The Jaywalker is a cosmopolitan soul, who has graced all three capitals with her fragrant presence, and thought you might appreciate her precious insights into the axis of Eurostar. She will, however, stop talking about herself in the third person as it is slightly disturbing.
So here is my score out of 10 for various key criteria. This test has been compiled sous contrôle d'huissier. Of course.
London: However you want it, as long as you like the taste of hamster poo. Antipodeans will bemoan the lack of 'flat white' until you wish to club them to death with a Gaggia. Sight of pasty commuters queueing for giant cups of milky slop may cause death of soul. Coffee geeks (numerous) know that only Monmouth does it right.
6/10 on the strength of milk frothing alone
Paris: A binary experience that can be summarised as café or pas de café. Cultural significance enormous, however. Opportunity to wreathe oneself in Gaulouise smoke and glower alluringly from behind your copy of Le Monde Diplomatique.
Strike a pose, 7/10
Brussels: Weak and tasteless. Makes up for lack of taste, however, in provision of free snacks. No coffee complete without chocolate or speculoos. Or both. Greatest and most creative stretch of the definition of a "cappucino": Au Vieux St Martin where it comes as a black coffee, a bowl of whipped cream, a large chocolate cigar AND a palmier biscuit.
8/10 for add ons.
Public transport reading matter
London: Evangelical Christian tracts, Metro, Harry Potter, Captain Corelli.
Paris: Roland Barthes, Jacques Derrida, Michel Houllebecq, Public.
Eclectic but predictable, 5/10
Brussels: Harry Potter in Swedish, food safety Directives, Lady Chatterley in Portugese, rabid Flemish newspapers, mechanical engineering textbooks in Greek, Horse and Hound, What Turban.
All human life is here. Unlikely to get bored if tram breaks down. 9/10
London: supermarket heaven. Some minimum wage lackey has been forced to chop your mango into bite sized chunks and put it in fifteen layers of packaging for your convenience. And then labouriously deseed a pomegranate and do the same. Really, what's not to love. British supermarkets should be required to take over the entire world.
Marks & Spencer and Waitrose to form next governing coalition in Belgium. 10/10
Paris: Abandon all hope, ye who enter G7. Or Monoprix. Extraordinarily small and seedy, and staffed by basilisk-eyed harridans who hate you and everything you stand for. The experience is fraught with danger, from trying to get a trolley, to paying. At any moment a member of staff or an elderly shopper is likely to subject you to verbal or physical assault. All this for a few out of date yoghurts? No no no. Picard, however, king of frozen goods, is a whole world of wonderful.
1/10, would have been 0 but for Picard bagels and mini icecreams.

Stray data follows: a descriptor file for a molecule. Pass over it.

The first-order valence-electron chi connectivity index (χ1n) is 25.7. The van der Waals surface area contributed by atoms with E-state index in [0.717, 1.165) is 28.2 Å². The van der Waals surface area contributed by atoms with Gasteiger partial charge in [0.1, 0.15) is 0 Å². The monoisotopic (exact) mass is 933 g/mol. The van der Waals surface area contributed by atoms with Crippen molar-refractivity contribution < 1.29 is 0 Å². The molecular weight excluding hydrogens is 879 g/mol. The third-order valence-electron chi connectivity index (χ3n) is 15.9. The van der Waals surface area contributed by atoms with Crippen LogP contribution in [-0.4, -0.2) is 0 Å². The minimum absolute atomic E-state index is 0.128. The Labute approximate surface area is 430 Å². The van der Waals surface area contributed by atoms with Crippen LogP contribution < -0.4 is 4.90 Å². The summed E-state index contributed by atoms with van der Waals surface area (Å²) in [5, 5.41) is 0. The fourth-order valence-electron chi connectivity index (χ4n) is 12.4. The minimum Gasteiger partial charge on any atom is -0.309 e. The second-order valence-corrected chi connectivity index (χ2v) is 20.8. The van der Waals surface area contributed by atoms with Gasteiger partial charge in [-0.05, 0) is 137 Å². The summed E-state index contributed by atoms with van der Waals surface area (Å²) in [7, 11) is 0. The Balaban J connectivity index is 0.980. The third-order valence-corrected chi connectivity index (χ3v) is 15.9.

Brussels: Hardly a thing of beauty, but relatively well-stocked. Beer aisle impressive. Eccentric aisle arrangemnents may drive you to distraction looking for aluminium foil. It is with the stationery, newbies. Queueing may prove hazardous, particularly on Mondays. Bring a book; or even better, two. War and Peace would be good, all seven volumes of A la recherche du temps perdu even better.
It's called Delhaize for a reason.... 6/10
Crazy street people
London: Religious nutters outside TopShop, wildly overdressed trannies in Hoxton, bonkers gentlewomen in tweed in Knightsbridge, ninety percent of the population of Glasgow along Tottenham Court Road, warring with the Scientologists and their free personality tests.
Run, run for your life! 9/10
Paris: Classic clochards only. Accessorise with plastic bottles of vin de table, smell of wee and call you "salope".
Brussels: At first sight they look completely normal if a little froissé. Then you see they are wearing one slipper, and carrying three ferrets. Exquisitely polite.
I like your style! Though your pet chicory is a little intimidating. 7/10
London: I should think not. Form an orderly queue!
We would be grateful for a moderate amelioration of conditions, in the fullness of time. Many thanks. 0/10
Paris: key curriculum item at every infant school. The CFO estimates that by the age of 18, the average French youth will have been on strike at least three times and can discourse knowledgeably about the relative merits of cobblestones and flags as projectiles.
Vive la révolution! 10/10
Brussels: Mainly the preserve of visiting interest groups, like fishermen, and French farmers on coach trips to the European Parliament. Except for the 'free' public transport system. Ahem.
Meh, we have beer to drink. Why so angry?! 4/10
Brussels triumphs! How astonishing.